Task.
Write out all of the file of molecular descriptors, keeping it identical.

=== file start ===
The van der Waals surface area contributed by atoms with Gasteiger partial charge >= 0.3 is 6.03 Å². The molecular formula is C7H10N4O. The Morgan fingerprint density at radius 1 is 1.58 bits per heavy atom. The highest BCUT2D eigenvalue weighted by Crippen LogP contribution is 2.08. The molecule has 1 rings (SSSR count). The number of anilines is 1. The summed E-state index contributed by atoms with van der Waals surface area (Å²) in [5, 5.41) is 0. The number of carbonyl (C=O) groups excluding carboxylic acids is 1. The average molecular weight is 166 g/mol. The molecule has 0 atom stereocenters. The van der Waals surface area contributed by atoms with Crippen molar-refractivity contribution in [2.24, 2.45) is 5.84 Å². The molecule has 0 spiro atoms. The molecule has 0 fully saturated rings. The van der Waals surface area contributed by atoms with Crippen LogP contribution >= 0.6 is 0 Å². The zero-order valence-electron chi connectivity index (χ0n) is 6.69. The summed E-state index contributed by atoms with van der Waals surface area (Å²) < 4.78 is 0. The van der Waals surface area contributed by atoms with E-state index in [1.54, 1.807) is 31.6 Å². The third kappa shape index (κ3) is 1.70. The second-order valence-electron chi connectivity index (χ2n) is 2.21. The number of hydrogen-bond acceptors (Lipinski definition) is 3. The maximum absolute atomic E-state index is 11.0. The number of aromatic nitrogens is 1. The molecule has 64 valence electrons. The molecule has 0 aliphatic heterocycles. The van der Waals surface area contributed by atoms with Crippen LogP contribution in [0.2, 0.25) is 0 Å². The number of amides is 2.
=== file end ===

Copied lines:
The van der Waals surface area contributed by atoms with Gasteiger partial charge >= 0.3 is 6.03 Å². The molecular formula is C7H10N4O. The Morgan fingerprint density at radius 1 is 1.58 bits per heavy atom. The highest BCUT2D eigenvalue weighted by Crippen LogP contribution is 2.08. The molecule has 1 rings (SSSR count). The number of anilines is 1. The summed E-state index contributed by atoms with van der Waals surface area (Å²) in [5, 5.41) is 0. The number of carbonyl (C=O) groups excluding carboxylic acids is 1. The average molecular weight is 166 g/mol. The molecule has 0 atom stereocenters. The van der Waals surface area contributed by atoms with Crippen molar-refractivity contribution in [2.24, 2.45) is 5.84 Å². The molecule has 0 spiro atoms. The molecule has 0 fully saturated rings. The van der Waals surface area contributed by atoms with Crippen LogP contribution >= 0.6 is 0 Å². The zero-order valence-electron chi connectivity index (χ0n) is 6.69. The summed E-state index contributed by atoms with van der Waals surface area (Å²) < 4.78 is 0. The van der Waals surface area contributed by atoms with E-state index in [1.54, 1.807) is 31.6 Å². The third kappa shape index (κ3) is 1.70. The second-order valence-electron chi connectivity index (χ2n) is 2.21. The number of hydrogen-bond acceptors (Lipinski definition) is 3. The maximum absolute atomic E-state index is 11.0. The number of aromatic nitrogens is 1. The molecule has 64 valence electrons. The molecule has 0 aliphatic heterocycles. The van der Waals surface area contributed by atoms with Crippen LogP contribution in [0.2, 0.25) is 0 Å². The number of amides is 2.